Monday, 22 September 2014
101204 Dvr Daniel O'Sullivan, RFA
Daniel O'Sullivan was one of the first Great War veterans that I interviewed and I see from my notes that I met him, at his home in Rectory Lane, Chelmsford, on 16th September 1981. My notes state:
"Daniel O'Sullivan had five brothers and three of them died as a result of the First World War. Dennis O'Sullivan died after the war from double pneumonia contracted in Tripoli, Africa. Michael O'Sullivan was shot in the abdomen while in France and "died in a straight-jacket, a madman, shortly after the war." Jimmy O'Sullivan served from the outbreak of war until the armistice in 1918 but was tragically killed when a troop train travelling between Cambrai and Boulogne came off the rails. He is buried somewhere in France although the exact location is unknown. A fourth brother, Davey (or Davy) O'Sullivan, who survived the war was killed by the IRA in 1922 during the Irish Civil War. He was the second southern Irish soldier to be killed by the IRA and was accorded full military honours."
I have been unable to positively identify any of the brothers.
Daniel was born in Cork on 2nd September 1898 and enlisted at Cork on the 16th October 1915 aged 17. He remembered his regimental number and told me he served with the 54th Battery in the 10th Brigade, Royal Field Artillery. This is certainly incorrect as the 10th Brigade comprised 76, 81 and 82 Batteries. Furthermore, the sole surviving document from his service papers notes that he served with 378 Battery in the 169th Brigade.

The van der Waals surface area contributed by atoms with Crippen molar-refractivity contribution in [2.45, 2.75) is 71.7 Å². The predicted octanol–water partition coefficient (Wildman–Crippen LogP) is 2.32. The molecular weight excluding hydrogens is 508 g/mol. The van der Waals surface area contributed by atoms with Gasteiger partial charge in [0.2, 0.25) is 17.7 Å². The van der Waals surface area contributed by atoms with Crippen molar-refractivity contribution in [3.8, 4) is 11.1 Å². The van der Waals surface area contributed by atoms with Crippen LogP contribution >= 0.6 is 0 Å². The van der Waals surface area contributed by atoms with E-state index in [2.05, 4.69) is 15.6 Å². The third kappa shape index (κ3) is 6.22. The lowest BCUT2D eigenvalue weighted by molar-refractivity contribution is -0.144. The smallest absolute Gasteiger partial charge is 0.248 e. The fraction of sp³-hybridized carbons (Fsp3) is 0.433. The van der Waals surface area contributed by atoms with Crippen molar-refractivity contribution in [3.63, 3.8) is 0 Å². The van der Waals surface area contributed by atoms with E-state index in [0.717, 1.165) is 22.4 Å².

As a driver, he was one of a three man team helping to pull the eighteen-pounder guns:
"The drivers' day began at 6.30 in the morning when we got up and exercised the horses for about half an hour before bringing them back and grooming them. Breakfast was at 7.30 and at 8 o'clock there were fatigues: cleaning out the stables and polishing the harnesses and so on. There were irregular three-hour inspections which took place at 11 o'clock, and in the afternoon the teams had to stand by and be ready to serve their guns, although we sometimes aided in the transportation of equipment for the infantry. At 5pm the horses were watered and fed before being bedded down for the night, although often we were called out."
Daniel's papers show that he served for a total of three years and 100 days. During that time, he told me, he only had one leave of seven days which he spent at St Omer.
Daniel O'Sullivan later went on to fight in the Irish Civil War, The Spanish Civil War and the Second World War. He died in 1987.